We're very, very concerned: Habs GM

CHRIS STEVENSON, SUN MEDIA

, Last Updated: 10:19 AM ET

MONTREAL -- It wasn't supposed to be like this.

Not this year, not this season.

A centennial celebration that started with energy and promise is now a sideshow, the people of this city now waiting to find out what will next befall their beloved Sainte Flannelle.

The club's on-ice struggles are bad enough -- they have won only three of their last 15 games and a playoff spot is no longer assured -- but the grim face yesterday of Canadiens GM Bob Gainey reflected how seriously the club is taking the latest turn, the legendary "CH" now being linked in headlines with organized crime, drug rings and street gangs.

Gainey, in a clinic on crisis management, confronted head-on yesterday allegations in La Presse newspaper that three players -- brothers Andrei and Sergei Kostitsyn and veteran defenceman Roman Hamrlik -- are acquaintances of a man arrested for drug trafficking following Project Axe, a police probe into street gangs and organized crime in Montreal.

According to the La Presse story, police reportedly recorded conversations between the suspect, Pasquale Mangiola, and the Kostitsyns, but the players are not suspected of any criminal activity.

Andrei Kostitsyn told La Presse Thursday night in Pittsburgh he knew Mangiola, but didn't know of his criminal activities.

So, a couple of kids and another guy, who should probably know better, fell in with the wrong guy. They're not accused of anything at this point but bad judgment. The optics are bad because there is always the whiff the players could somehow become beholden or blackmailed and who knows what happens then?

The story, which attracted the usual large horde of media to the club's suburban practice rink yesterday -- actually turned out to be less than the rumours and innuendo that had been swirling like the snow which blew among the buildings here yesterday.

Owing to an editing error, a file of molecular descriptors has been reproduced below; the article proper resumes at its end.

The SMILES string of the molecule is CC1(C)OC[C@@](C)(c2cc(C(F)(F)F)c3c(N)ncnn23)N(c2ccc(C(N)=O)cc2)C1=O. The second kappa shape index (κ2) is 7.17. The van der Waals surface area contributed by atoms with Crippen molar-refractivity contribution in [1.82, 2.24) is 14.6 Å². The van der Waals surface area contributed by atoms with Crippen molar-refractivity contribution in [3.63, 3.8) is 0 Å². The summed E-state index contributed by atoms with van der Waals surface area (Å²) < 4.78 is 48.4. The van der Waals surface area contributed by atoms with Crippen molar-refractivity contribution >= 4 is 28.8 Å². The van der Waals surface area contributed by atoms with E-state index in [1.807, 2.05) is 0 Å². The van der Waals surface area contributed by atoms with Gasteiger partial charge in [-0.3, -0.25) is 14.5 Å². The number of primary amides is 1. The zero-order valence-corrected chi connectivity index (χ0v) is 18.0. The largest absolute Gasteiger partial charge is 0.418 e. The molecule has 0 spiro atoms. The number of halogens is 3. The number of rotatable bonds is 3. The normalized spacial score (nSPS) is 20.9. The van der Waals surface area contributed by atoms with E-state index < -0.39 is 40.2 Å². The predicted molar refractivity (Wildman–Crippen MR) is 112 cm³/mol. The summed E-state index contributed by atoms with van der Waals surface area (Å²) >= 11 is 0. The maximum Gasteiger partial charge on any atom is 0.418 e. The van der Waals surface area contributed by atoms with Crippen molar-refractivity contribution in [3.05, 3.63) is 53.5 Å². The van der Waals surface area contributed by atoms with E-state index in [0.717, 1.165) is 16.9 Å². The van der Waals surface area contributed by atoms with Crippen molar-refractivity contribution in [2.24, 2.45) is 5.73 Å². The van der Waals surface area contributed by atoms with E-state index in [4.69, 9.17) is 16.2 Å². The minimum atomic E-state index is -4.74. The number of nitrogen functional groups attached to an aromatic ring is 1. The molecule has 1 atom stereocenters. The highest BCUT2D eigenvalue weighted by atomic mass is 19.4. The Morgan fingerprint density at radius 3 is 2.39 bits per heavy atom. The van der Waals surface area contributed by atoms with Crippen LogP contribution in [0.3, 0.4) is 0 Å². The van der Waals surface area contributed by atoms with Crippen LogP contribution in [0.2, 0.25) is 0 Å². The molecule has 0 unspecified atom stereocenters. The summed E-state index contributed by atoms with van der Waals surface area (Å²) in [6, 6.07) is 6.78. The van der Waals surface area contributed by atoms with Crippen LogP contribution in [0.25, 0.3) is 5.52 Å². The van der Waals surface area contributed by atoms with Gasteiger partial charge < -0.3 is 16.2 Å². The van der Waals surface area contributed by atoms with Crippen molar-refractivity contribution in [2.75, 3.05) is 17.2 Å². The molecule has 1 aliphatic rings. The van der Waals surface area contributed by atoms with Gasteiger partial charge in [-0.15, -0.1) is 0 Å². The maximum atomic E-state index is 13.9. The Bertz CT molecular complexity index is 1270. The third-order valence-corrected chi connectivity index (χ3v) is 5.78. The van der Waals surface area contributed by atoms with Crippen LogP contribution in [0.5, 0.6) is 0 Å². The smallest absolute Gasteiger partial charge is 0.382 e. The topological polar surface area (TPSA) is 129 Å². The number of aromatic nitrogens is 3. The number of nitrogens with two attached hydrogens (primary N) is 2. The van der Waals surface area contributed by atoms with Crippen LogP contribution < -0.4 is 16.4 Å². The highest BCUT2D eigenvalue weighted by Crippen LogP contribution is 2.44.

Nonetheless, the story put a dent in a Canadiens organization which prides itself on its class and generations of excellence.

"We're very, very concerned," Gainey told a packed news conference. "We know this person who became involved with the players is not the only person trying to find a place to enter the inner area of our hockey team. We turn people away every day ... they're looking to find a way inside the team and get access to the players or the Canadiens as an organization.

"It's not surprising if you have a sense of how many people would like to get their tentacles into not only our players, but our organization. Most of them are good organizations, but there are also not good people, looking for trophy friends or being close to someone who earns a million-plus dollars."

Gainey said he met with the players as a team yesterday morning to remind them again to be wary of who they befriend. He said they spoke about "general lifestyle choices and aquaintance choices."

The NHL's security department has become involved, Gainey said.

When asked if the controversy swirling around the club and the rumours of an impending expose could have affected his team's performance, Gainey replied:

"I can only go on what I know today and what I know today is not good for our team. It doesn't reflect well on our team or our organization. It can't be extinguished as a possible inhibitor to our performance."

Gainey, who has faced so many great personal challenges as a parent in his own life, no doubt struck a chord with others yesterday as he touched on his disconnect with Generation Y.

"The generation of 18-22 year-olds is completely different from me. They have different problems, situations that are difficult for me to completely understand," he said.

The only player available to speak to the media yesterday was Alexei Kovalev, coming off a two-game sabbatical, and he wasn't allowed to talk about anything but hockey.

"I've been in the business a long time and there's always rumours. Some are true and some are false," said Canadiens coach Guy Carbonneau. "I've had meetings with a lot of individuals about things that I've heard. I've had a lot of meetings with groups about what I've heard. They were warned. We thought whatever was there was dealt with.

"With the rumours that have been out there the last couple of weeks, I'm sure it affected mentally some of the guys. It's going to be a distraction until everybody finds out everything, because you guys, I'm sure, are going to look for it. We're going to hear about it every day. If we start winning 10 in a row, maybe it will slow down."

Maybe.

But the celebration of past glories, of the class, excellence and glory of teams and players and years gone by now is starting to serve only as a reminder of the growing calamity this 100th season is becoming.

CHRIS.STEVENSON@SUNMEDIA.CA


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